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Key Market Trends
Tip: This can be used as a guide for the short-term direction on key markets. A client of mine would call me almost daily to ask about the direction the markets were going. Here is a quick cheat sheet Knowing the market trend will help you understand what’s happening in the short-term.
Key Drivers of the Week June 28-2021
TIP – This is a 1-minute brief bullet-point summary. This tool gives investors and financial professionals a quick and simple list on what to look out for, and the main talking points of the week.
- Core central banks are talking about quantitative easing, but rate hikes remain a way off
- U.S. focus – jobs, ISMs, PMIs and housing data due
- Fedspeak from Williams Quarles Barkin Bostic and Barkin would change the outlook
- Canada GDP, trade and building permits are awaiting; Thursday is a holiday.
- Japan deluge: BoJ report, unemployment, retail sales, production, Tankan
- China Manufacturing PMIs: Korea Production and Hong Kong Trade Awaited
- Eurozone ESI confidence, manufacturing PMI, CPI, unemployment due
- Germany releases retail sales, HICP and jobless figures
- ECBspeak – Lagarde and Weidmann will stick to the script
- UK final Q1 GDP and current account.
- Switzerland has KOF, manufacturing PMI (and CPI) and CPI
All Good Things Will End, But Not This Week
On June 28, 2021
The major currencies are experiencing narrower ranges The pound has been the exception to the rule, posting modest gains in the early trading of the week. Cable rose from its Friday closing levels of around 1.3875 to make 1.3940. The UK currency has also risen above Friday’s highs against the euro.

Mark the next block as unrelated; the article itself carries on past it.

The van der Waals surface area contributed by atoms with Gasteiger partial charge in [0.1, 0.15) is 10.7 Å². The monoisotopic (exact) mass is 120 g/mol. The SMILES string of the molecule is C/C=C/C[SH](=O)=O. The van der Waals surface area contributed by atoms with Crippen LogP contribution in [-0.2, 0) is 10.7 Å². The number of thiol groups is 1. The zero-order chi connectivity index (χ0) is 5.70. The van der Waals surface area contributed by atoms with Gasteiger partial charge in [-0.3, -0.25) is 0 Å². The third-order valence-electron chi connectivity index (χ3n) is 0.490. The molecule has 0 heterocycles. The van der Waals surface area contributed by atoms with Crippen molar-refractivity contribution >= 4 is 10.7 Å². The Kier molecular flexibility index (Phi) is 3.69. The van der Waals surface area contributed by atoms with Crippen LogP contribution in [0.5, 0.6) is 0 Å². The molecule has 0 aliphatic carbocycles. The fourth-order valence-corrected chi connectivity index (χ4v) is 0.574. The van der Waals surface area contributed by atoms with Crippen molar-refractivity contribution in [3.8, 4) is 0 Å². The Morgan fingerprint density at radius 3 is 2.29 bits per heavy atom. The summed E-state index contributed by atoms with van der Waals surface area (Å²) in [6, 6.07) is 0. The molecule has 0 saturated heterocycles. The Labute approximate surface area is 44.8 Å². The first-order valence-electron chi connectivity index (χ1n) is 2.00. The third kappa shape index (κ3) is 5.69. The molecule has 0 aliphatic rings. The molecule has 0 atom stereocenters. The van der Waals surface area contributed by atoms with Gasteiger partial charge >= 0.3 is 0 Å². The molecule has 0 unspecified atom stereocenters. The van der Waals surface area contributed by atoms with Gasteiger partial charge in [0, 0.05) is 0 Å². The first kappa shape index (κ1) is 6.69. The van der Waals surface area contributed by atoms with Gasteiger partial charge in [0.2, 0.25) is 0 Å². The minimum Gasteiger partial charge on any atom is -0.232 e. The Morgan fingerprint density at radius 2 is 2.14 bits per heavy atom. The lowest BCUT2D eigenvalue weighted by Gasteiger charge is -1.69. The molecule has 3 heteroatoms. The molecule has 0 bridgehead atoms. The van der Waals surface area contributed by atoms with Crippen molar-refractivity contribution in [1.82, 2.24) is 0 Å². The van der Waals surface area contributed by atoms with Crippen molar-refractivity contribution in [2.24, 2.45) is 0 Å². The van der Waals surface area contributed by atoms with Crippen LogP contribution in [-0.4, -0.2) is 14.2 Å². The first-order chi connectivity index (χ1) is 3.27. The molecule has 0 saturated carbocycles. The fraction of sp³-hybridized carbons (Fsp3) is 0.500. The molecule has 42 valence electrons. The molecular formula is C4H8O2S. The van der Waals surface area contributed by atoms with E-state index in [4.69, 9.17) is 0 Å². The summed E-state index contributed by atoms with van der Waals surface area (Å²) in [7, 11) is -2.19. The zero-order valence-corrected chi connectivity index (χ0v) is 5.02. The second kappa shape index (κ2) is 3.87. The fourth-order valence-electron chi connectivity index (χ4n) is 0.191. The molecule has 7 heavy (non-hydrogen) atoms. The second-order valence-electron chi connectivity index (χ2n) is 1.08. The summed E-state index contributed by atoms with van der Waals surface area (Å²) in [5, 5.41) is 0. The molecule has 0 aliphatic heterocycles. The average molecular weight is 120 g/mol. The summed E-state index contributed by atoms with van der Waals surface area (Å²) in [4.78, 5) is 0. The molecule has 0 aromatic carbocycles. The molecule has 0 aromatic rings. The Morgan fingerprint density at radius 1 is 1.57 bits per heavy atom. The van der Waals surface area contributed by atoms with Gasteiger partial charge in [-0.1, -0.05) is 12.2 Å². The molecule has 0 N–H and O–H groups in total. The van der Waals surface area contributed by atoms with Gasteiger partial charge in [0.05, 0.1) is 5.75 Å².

The UK had some sensational news over the weekend. Health Secretary Matt Hancock quit after he was caught breaking his own lockdown regulations. But the news that really boosted the pound came from Hancock’s successor, Sajid Jarvid. He said he expects to approve the full reopening the UK economy on the 19th of July.
Media outlets also mentioned the close relationship Javid has with UK Chancellor Rishi-Sunak. In the UK, data is continuing to show a rise in Covid among younger adults who are not vaccinated, driven by the Delta strain. The absence of a companion is a sign that the person who speaks does not understand.
A rise in hospitalizations, and mortality which remains at basement levels.
However, In the stock and commodities markets, caution is prevailing amid turbulent times. A spike in Covid infections across East Asia is being driven by the highly transmittable Delta strain. Indonesia is experiencing record-breaking cases, Malaysia has extended its lockdown, while Thailand announced new regulations. Sydney, Australia is also on lockdown.